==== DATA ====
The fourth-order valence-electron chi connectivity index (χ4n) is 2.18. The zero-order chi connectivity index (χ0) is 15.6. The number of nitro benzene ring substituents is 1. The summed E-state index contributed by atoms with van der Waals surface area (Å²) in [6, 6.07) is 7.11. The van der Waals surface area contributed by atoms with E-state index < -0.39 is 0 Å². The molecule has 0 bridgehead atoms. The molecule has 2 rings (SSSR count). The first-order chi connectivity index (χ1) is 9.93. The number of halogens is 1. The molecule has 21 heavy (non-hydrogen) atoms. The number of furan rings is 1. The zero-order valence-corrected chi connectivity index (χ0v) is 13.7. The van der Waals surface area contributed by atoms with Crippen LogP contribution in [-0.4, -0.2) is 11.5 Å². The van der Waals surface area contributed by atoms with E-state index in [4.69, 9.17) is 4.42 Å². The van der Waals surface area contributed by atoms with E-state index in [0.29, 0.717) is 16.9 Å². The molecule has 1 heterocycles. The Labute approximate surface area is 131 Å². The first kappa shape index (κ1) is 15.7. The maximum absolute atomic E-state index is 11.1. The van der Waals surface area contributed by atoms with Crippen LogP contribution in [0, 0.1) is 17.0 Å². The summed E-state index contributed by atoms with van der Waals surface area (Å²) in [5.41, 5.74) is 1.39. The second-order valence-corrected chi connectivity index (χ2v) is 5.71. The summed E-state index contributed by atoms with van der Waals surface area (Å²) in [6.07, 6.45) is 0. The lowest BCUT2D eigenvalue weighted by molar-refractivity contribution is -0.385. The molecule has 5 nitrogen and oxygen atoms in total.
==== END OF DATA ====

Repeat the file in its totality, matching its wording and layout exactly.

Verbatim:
The fourth-order valence-electron chi connectivity index (χ4n) is 2.18. The zero-order chi connectivity index (χ0) is 15.6. The number of nitro benzene ring substituents is 1. The summed E-state index contributed by atoms with van der Waals surface area (Å²) in [6, 6.07) is 7.11. The van der Waals surface area contributed by atoms with E-state index < -0.39 is 0 Å². The molecule has 0 bridgehead atoms. The molecule has 2 rings (SSSR count). The first-order chi connectivity index (χ1) is 9.93. The number of halogens is 1. The molecule has 21 heavy (non-hydrogen) atoms. The number of furan rings is 1. The zero-order valence-corrected chi connectivity index (χ0v) is 13.7. The van der Waals surface area contributed by atoms with Crippen LogP contribution in [-0.4, -0.2) is 11.5 Å². The van der Waals surface area contributed by atoms with E-state index in [4.69, 9.17) is 4.42 Å². The van der Waals surface area contributed by atoms with E-state index in [0.29, 0.717) is 16.9 Å². The molecule has 1 heterocycles. The Labute approximate surface area is 131 Å². The first kappa shape index (κ1) is 15.7. The maximum absolute atomic E-state index is 11.1. The van der Waals surface area contributed by atoms with Crippen LogP contribution in [0, 0.1) is 17.0 Å². The summed E-state index contributed by atoms with van der Waals surface area (Å²) in [5.41, 5.74) is 1.39. The second-order valence-corrected chi connectivity index (χ2v) is 5.71. The summed E-state index contributed by atoms with van der Waals surface area (Å²) in [6.07, 6.45) is 0. The lowest BCUT2D eigenvalue weighted by molar-refractivity contribution is -0.385. The molecule has 5 nitrogen and oxygen atoms in total.